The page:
January 30, 2019

‘Regionalizing' cancer surgery leads to better outcomes

Kaiser Permanente research shows specialty centers reduce complications and length of hospital stays

Lung-cancer surgery patients who received care at regional centers where specialty care is concentrated have shorter hospital stays and fewer complications, according to Kaiser Permanente research presented this week at the 55th annual meeting of the Society of Thoracic Surgeons.

“Shifting lung cancer surgery to designated centers within our integrated health system reduced the number of days patients spent in the hospital, decreased intensive care use, and reduced post-operative complications,” said Jeffrey B. Velotta, MD, a thoracic surgeon at Kaiser Permanente Oakland medical center.

Kaiser Permanente regionalized thoracic surgery care in 2014 by shifting cases in Northern California from 16 hospitals to five designated specialty-care centers.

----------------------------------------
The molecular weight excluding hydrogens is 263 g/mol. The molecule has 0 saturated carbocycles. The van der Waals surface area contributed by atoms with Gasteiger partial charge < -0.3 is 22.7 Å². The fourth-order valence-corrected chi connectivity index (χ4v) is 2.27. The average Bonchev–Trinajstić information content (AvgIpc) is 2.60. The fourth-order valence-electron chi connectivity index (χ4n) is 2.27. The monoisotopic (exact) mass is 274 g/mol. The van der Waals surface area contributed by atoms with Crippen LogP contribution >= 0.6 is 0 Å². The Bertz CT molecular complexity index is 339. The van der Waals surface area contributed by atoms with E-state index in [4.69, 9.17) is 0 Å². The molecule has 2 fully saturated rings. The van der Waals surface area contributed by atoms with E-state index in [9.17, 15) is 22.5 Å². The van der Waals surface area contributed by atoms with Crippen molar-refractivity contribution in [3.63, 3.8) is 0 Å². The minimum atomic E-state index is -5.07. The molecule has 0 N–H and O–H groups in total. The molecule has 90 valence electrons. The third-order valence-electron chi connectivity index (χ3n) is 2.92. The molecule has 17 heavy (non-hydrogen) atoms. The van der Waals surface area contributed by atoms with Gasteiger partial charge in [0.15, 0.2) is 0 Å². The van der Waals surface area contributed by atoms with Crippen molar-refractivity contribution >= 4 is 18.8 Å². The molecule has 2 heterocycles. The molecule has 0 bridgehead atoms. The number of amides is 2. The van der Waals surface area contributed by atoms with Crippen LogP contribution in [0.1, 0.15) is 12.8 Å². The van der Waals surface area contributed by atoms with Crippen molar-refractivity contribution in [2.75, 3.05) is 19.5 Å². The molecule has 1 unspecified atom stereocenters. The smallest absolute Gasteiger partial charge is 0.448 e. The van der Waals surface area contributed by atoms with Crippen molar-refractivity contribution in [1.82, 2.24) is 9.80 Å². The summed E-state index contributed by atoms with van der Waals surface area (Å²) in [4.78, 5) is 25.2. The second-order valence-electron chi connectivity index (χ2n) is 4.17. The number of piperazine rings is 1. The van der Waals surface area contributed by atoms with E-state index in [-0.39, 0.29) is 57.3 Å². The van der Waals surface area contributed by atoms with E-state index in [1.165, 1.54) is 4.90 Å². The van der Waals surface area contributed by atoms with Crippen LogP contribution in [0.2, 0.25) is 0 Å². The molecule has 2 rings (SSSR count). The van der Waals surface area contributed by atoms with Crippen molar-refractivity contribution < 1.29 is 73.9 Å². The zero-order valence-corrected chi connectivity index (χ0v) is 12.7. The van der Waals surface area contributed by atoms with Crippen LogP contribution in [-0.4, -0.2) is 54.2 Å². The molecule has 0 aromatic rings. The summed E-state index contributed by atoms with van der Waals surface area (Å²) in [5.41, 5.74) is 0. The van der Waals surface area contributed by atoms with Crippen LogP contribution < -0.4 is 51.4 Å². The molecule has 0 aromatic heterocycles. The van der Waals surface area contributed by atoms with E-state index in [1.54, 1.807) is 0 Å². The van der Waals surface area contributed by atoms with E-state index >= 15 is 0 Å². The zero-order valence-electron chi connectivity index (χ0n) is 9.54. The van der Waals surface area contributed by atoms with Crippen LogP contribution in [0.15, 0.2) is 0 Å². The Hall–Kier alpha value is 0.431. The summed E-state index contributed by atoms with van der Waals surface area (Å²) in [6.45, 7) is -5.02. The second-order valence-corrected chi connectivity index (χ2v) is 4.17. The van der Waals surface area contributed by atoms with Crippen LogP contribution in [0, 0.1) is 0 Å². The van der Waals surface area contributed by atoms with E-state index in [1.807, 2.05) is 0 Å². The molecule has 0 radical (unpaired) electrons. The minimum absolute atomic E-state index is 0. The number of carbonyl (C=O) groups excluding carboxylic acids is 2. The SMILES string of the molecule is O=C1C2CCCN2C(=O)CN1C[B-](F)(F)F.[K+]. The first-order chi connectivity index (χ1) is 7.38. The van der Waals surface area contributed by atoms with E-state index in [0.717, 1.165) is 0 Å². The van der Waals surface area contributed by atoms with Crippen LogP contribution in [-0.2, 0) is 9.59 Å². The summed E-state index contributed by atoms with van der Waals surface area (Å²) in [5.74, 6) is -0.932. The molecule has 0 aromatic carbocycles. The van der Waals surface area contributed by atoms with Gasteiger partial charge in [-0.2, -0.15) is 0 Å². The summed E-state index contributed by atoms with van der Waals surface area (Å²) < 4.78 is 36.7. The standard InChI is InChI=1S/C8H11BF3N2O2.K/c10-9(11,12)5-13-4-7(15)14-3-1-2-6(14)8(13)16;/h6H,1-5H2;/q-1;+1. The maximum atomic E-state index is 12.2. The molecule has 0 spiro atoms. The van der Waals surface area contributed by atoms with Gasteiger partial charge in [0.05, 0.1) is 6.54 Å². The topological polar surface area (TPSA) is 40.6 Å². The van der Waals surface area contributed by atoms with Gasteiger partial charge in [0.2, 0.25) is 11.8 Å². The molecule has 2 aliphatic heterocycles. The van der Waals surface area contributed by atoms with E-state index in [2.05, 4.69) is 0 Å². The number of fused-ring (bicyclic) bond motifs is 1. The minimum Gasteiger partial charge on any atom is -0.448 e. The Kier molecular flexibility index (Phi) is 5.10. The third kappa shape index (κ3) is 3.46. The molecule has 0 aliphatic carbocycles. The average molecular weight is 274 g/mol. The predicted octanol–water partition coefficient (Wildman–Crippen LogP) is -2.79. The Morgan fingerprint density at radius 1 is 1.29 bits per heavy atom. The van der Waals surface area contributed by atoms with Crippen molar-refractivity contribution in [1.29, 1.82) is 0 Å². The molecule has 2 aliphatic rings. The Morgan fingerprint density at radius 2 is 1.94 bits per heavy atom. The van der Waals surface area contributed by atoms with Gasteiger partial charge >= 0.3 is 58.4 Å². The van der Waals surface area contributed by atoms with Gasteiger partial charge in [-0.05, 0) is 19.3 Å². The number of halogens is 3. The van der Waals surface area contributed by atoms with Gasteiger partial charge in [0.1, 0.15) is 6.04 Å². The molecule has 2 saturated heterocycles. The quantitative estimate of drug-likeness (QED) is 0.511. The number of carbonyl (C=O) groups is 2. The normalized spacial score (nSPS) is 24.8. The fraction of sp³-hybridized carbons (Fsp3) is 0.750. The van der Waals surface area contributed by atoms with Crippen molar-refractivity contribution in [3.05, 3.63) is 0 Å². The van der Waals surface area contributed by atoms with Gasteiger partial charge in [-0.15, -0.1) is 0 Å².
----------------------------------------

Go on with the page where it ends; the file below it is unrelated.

Researchers looked for effects of regionalization by comparing two groups of patients: 782 patients who underwent lung-cancer surgery between 2011 and 2013 (before regionalization) and 845 patients who had surgery between 2015 and 2017 (after regionalization).

The researchers found that regionalization resulted in increased use of minimally invasive, video-assisted thoracoscopic surgery – from 57 percent to 86 percent.

In addition, the average operating time for these types of surgeries decreased by more than 50 minutes after regionalization, possibly due to the surgical team’s efficiency with repetition of these cases.

“In our study, we found that regionalization of lung surgery was indeed feasible within an integrated health system,” said Velotta. “In the post-regionalization era, lung surgeries are performed by more experienced, thoracic-specialized surgeons at higher volume centers.”